Photos via Boston
With the tentatively good news breaking that the oil flow has been halted -- according to BP at least -- it may be time to return the focus to the devastation the spill has wrought. A good place as any to start is with the wildlife. The birds and sea turtles that have fallen victim to the oil slick are among the most public faces of the BP spill's destruction. And recent numbers have revealed that at least 3,000 birds have been covered or killed by the crude. For months, the damage to birds had been thankfully -- and relatively -- small. Casualties (those reported, anyways) were low for a spill of this magnitude, and bird cleaning centers lay idle. When I visited one center near the ground zero of the spill in Louisiana a few weeks into the disaster, there was only one rescued bird there.
Slowly but surely, as the spill expanded, more birds were caught in its wake. But it wasn't until recently, when the oil tragically made landfall on a bird preserve, that the toll hit a massive spike. The LA Times reports:
Biologists say oil has smeared at least 300 to 400 pelicans and hundreds of terns in the largest seabird nesting area along the Louisiana coast -- marking a sharp escalation in wildlife harmed by BP's Gulf of Mexico oil spill ...
Researchers from the Cornell Lab of Ornithology said Wednesday that they had spotted the oiled pelicans on Raccoon Island over the last several days. The spit of land lines the Gulf outside the state's coastal marshes. An estimated 10,000 birds nest on the island in Terrebonne Parish.The brown pelican, the state bird of Louisiana, was just removed from the endangered species list last year. The spill all but guarantees it will return there, potentially in worse shape than ever before.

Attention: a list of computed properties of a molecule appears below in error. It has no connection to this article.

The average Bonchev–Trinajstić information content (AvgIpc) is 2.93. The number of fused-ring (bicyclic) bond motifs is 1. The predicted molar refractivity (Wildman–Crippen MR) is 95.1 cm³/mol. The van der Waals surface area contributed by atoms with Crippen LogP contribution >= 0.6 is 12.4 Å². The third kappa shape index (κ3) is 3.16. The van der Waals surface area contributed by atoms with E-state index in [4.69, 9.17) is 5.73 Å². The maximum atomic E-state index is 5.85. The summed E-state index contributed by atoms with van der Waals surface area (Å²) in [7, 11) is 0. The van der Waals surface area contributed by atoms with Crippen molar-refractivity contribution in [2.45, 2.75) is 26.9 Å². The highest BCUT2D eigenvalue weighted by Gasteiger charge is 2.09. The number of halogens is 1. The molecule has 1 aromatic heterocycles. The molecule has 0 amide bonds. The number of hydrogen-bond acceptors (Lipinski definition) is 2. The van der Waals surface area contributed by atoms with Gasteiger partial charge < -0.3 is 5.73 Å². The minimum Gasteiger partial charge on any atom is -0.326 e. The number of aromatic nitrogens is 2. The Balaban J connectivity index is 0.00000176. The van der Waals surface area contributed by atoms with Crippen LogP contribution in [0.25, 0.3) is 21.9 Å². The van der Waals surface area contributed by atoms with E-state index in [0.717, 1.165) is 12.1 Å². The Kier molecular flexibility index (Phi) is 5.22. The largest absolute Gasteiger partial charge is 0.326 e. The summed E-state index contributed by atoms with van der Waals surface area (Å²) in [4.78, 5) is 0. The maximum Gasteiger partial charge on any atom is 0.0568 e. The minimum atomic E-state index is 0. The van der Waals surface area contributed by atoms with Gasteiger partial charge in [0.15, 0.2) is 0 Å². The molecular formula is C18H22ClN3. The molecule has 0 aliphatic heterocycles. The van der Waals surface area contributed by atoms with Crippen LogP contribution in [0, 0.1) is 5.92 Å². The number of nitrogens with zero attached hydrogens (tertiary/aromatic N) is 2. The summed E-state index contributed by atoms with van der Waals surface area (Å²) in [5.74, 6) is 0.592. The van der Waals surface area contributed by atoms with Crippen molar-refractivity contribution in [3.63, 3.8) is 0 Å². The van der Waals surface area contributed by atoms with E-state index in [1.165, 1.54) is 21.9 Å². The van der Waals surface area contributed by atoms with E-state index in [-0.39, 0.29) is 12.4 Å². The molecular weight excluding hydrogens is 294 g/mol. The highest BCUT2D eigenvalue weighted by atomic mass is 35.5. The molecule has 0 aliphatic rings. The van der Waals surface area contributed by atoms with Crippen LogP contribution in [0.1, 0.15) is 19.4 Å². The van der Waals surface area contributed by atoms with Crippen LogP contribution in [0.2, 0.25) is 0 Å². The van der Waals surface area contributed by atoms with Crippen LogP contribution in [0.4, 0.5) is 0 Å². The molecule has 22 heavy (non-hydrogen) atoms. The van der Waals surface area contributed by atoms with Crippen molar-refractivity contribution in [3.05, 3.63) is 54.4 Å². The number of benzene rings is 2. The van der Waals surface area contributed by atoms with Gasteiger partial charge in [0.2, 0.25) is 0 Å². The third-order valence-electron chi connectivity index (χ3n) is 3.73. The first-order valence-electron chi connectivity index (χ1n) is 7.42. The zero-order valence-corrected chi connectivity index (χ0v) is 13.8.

After a bird has been oiled, its chances for survival are extremely slim -- it only takes a small amount of oil to do internal damage to a bird's organs (they ingest it when they preen their feathers) and it prevents them from adequately regulating their body temperatures. The official daily report on the spill's toll on animal populations (pdf) from the US Fish & Wildlife Service states that as of yesterday, a full 3,128 birds have been claimed by the spill. And that number will only increase from here -- the well might be capped (for now), but the oil is still out there.
More on the Gulf Spill and Wildlife in Danger
The BP Gulf Oil Spill By the Numbers
You Are Still Underestimating How Deadly the BP Gulf Oil Spill Will Be
Oil -Coated Birds Could Be Cooked Alive as Gulf Heats Up (Video)